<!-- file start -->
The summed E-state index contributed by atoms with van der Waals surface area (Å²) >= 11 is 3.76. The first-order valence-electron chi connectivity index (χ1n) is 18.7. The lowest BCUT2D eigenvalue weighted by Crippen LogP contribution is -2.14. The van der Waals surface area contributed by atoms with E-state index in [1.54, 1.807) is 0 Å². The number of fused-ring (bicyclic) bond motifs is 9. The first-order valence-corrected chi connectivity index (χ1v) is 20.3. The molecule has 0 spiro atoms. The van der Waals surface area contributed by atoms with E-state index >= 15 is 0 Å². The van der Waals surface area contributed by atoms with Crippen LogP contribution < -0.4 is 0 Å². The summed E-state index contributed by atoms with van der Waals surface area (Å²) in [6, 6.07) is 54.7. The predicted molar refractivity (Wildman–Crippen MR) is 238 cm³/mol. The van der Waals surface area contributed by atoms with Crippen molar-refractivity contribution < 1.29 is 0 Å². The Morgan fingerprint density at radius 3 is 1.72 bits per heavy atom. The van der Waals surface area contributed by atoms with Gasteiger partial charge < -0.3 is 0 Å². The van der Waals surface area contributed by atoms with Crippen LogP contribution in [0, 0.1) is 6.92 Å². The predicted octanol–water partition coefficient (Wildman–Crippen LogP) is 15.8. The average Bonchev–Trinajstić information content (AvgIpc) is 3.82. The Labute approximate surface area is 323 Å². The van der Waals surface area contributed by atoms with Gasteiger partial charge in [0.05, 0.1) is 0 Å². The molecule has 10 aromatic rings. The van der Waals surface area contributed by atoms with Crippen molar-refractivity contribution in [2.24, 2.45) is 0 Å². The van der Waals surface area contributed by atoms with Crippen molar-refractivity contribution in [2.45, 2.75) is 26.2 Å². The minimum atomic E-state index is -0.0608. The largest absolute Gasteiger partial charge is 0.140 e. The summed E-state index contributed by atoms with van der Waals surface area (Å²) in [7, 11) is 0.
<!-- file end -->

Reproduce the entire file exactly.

The summed E-state index contributed by atoms with van der Waals surface area (Å²) >= 11 is 3.76. The first-order valence-electron chi connectivity index (χ1n) is 18.7. The lowest BCUT2D eigenvalue weighted by Crippen LogP contribution is -2.14. The van der Waals surface area contributed by atoms with E-state index in [1.54, 1.807) is 0 Å². The number of fused-ring (bicyclic) bond motifs is 9. The first-order valence-corrected chi connectivity index (χ1v) is 20.3. The molecule has 0 spiro atoms. The van der Waals surface area contributed by atoms with E-state index >= 15 is 0 Å². The van der Waals surface area contributed by atoms with Crippen LogP contribution < -0.4 is 0 Å². The summed E-state index contributed by atoms with van der Waals surface area (Å²) in [6, 6.07) is 54.7. The predicted molar refractivity (Wildman–Crippen MR) is 238 cm³/mol. The van der Waals surface area contributed by atoms with Crippen molar-refractivity contribution < 1.29 is 0 Å². The Morgan fingerprint density at radius 3 is 1.72 bits per heavy atom. The van der Waals surface area contributed by atoms with Gasteiger partial charge < -0.3 is 0 Å². The van der Waals surface area contributed by atoms with Crippen LogP contribution in [0, 0.1) is 6.92 Å². The predicted octanol–water partition coefficient (Wildman–Crippen LogP) is 15.8. The average Bonchev–Trinajstić information content (AvgIpc) is 3.82. The Labute approximate surface area is 323 Å². The van der Waals surface area contributed by atoms with Gasteiger partial charge in [0.05, 0.1) is 0 Å². The molecule has 10 aromatic rings. The van der Waals surface area contributed by atoms with Crippen molar-refractivity contribution in [2.24, 2.45) is 0 Å². The van der Waals surface area contributed by atoms with Crippen molar-refractivity contribution in [2.45, 2.75) is 26.2 Å². The minimum atomic E-state index is -0.0608. The largest absolute Gasteiger partial charge is 0.140 e. The summed E-state index contributed by atoms with van der Waals surface area (Å²) in [7, 11) is 0.